Kevin was also the father of two young boys, and he and his wife had just uprooted their family to take this new position within a reputable healthcare company in the Midwest. What everyone saw when they looked at Kevin was all polish and friendliness – he wore polo shirts and matching socks and a big smile on his face wherever he went. You never heard a complaint out of him.
What people didn’t realize, which he uncovered through 1:1 coaching we did together, was that Kevin was wracked by anxiety and self-doubt. His persistent stories, ones he told himself on loop, were I can’t be a bother to anyone and I have to keep my boss happy at all costs, or else. How that played out was Kevin working very long days at the office, even weekends, often missing out on precious time with his young family while they were growing and settling into their new environment.
When his employees wouldn’t meet expectations, instead of having candid conversations with them about their performance so they could improve, he would brush it off in public and then lose himself in the wee hours of the night fixing their mistakes so his boss wouldn’t find out (or else).
When he felt his peer wasn’t demonstrating the organization’s value of teamwork, he internalized it and created fictions that it was something he had done, some inadequacy on his part, so he needed to work harder and be better. (None of which was true.)
Can’t we all relate?
What Kevin came to realize through coaching was that he had a unique perspective to share and that it was not only his job, but a great opportunity, to influence and lead his organization in a productive manner. This is in contrast to his practice of taking on other people’s dysfunction as his own. As his leadership voice clarified, Kevin’s anxiety diminished and his positive contributions to his team expanded. As he practiced various ways to communicate in those moments of challenge or upset or unmet expectations, he flourished and so did those around him. While his organization promoted him and acknowledged his tremendous growth as a leader over those 12 months, his personal highlight of that journey will always stay with me.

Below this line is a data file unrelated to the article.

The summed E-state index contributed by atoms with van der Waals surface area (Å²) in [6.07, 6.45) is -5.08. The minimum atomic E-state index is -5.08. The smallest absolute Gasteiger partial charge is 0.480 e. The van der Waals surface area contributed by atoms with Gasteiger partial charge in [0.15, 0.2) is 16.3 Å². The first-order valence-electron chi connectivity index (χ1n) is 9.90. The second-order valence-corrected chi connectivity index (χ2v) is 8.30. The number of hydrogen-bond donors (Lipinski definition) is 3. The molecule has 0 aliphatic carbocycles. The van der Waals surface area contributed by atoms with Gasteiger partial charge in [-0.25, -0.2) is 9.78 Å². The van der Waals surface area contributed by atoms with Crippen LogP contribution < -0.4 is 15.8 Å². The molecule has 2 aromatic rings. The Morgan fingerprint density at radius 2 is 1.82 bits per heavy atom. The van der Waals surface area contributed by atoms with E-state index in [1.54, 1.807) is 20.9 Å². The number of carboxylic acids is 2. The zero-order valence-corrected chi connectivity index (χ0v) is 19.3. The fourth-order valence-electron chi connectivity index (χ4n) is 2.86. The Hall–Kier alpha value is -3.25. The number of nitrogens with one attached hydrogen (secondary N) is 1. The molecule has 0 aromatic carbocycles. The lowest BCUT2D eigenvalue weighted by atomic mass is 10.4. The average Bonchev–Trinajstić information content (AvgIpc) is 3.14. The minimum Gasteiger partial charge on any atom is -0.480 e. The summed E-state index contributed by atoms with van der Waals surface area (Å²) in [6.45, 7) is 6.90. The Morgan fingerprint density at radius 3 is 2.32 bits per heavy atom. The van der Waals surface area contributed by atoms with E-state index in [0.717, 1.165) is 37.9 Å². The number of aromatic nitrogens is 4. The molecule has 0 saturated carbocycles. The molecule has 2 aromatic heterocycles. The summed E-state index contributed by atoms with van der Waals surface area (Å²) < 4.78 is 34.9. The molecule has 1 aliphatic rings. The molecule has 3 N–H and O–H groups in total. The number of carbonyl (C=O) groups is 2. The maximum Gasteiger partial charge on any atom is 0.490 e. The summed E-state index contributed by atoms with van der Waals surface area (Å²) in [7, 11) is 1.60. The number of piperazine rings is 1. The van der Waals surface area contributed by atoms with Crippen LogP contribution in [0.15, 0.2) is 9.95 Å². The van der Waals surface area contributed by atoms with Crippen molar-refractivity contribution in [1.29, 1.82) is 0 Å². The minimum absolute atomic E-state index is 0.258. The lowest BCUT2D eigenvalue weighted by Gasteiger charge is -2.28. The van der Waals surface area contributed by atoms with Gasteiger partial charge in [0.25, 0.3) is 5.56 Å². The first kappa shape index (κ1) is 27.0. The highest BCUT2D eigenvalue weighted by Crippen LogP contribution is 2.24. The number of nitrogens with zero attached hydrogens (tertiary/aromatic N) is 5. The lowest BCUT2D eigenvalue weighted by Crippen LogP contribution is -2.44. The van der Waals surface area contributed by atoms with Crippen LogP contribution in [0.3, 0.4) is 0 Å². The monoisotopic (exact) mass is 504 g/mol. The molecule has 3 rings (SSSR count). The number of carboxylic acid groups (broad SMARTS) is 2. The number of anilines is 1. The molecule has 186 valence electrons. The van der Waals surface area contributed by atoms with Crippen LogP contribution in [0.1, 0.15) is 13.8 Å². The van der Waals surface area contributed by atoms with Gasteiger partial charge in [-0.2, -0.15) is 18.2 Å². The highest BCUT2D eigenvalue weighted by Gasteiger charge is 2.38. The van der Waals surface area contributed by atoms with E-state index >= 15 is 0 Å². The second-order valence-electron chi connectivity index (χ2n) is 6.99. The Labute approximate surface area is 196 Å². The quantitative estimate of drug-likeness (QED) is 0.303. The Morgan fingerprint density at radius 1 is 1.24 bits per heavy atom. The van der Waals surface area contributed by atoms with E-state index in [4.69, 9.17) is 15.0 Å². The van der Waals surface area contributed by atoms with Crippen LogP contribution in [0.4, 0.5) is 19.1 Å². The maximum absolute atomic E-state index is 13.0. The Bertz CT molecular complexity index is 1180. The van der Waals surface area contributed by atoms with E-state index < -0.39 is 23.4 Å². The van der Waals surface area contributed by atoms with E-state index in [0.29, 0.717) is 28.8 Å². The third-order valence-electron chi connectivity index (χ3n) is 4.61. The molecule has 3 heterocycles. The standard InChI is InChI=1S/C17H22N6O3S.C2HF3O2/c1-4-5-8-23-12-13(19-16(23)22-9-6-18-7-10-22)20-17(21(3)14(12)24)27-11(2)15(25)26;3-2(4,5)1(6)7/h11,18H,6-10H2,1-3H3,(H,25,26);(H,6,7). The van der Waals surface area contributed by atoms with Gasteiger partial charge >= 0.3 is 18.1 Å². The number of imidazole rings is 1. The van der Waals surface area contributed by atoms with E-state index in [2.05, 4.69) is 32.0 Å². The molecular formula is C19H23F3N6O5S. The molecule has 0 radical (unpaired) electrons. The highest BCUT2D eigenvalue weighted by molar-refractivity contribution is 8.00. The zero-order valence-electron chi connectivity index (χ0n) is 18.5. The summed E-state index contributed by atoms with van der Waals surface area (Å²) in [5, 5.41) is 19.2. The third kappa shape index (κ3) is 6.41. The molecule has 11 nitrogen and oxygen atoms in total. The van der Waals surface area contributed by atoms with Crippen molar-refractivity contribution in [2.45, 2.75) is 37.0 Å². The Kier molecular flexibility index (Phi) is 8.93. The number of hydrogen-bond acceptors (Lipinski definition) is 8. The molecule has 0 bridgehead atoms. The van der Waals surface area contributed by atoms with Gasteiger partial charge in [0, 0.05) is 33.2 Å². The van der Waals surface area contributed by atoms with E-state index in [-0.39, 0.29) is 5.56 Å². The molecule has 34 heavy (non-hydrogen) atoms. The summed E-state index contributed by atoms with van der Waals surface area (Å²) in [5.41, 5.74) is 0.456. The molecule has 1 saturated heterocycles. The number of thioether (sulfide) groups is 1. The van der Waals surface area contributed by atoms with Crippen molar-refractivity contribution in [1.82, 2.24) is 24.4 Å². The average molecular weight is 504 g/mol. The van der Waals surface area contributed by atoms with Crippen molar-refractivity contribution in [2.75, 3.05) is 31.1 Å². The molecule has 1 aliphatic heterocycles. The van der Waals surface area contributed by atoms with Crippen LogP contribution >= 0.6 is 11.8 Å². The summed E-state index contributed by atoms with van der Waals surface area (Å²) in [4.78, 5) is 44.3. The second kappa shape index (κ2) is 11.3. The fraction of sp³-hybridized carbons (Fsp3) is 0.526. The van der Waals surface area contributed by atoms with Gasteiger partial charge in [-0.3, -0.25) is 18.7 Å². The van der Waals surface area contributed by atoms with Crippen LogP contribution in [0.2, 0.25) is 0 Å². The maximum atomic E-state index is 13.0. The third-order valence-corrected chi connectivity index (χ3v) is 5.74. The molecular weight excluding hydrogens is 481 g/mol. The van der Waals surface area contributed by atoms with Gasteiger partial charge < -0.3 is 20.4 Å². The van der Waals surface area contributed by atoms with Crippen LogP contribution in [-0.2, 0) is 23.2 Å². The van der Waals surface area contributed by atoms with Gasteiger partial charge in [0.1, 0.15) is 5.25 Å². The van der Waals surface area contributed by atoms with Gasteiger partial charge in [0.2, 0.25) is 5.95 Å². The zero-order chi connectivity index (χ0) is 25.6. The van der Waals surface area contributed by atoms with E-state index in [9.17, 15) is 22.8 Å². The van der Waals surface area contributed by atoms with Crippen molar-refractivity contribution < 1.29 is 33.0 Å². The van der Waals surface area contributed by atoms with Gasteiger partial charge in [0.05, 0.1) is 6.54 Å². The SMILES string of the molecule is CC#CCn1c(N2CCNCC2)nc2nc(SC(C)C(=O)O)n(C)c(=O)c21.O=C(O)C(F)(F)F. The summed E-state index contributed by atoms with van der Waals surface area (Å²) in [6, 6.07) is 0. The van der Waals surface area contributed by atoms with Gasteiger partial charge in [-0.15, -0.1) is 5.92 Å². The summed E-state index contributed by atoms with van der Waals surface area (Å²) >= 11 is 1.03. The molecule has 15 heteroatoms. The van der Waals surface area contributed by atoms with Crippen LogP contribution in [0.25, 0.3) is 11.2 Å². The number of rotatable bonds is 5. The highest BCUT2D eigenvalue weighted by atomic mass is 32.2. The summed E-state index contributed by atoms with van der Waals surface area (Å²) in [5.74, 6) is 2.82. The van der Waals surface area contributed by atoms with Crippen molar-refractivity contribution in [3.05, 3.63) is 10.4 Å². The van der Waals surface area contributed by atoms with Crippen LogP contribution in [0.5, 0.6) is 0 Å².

He told me, in a handwritten card some months later, that going through this process of discovering who he was as a leader and who he wanted to be not only helped improve his experience and results at work, it also made him a better husband and father. And, really, isn’t that the most important part?
Kevin is just like me and you. We all can easily forget how much we matter, how much we lead without realizing it, in those obvious moments and in between ones. Acknowledging our role, understanding more clearly who we are, and defining how we want to lead others is the work. And it is work so worth doing.
Some questions for you:
- Where do you play small at work? Where could your voice make things better for people?
- What stories are on loop in your head that diminish your sense of value? What would be possible if maybe, just maybe, those stories weren’t telling you the truth?
- What do you need to feel safe enough to step out, to add your voice, to own your leadership?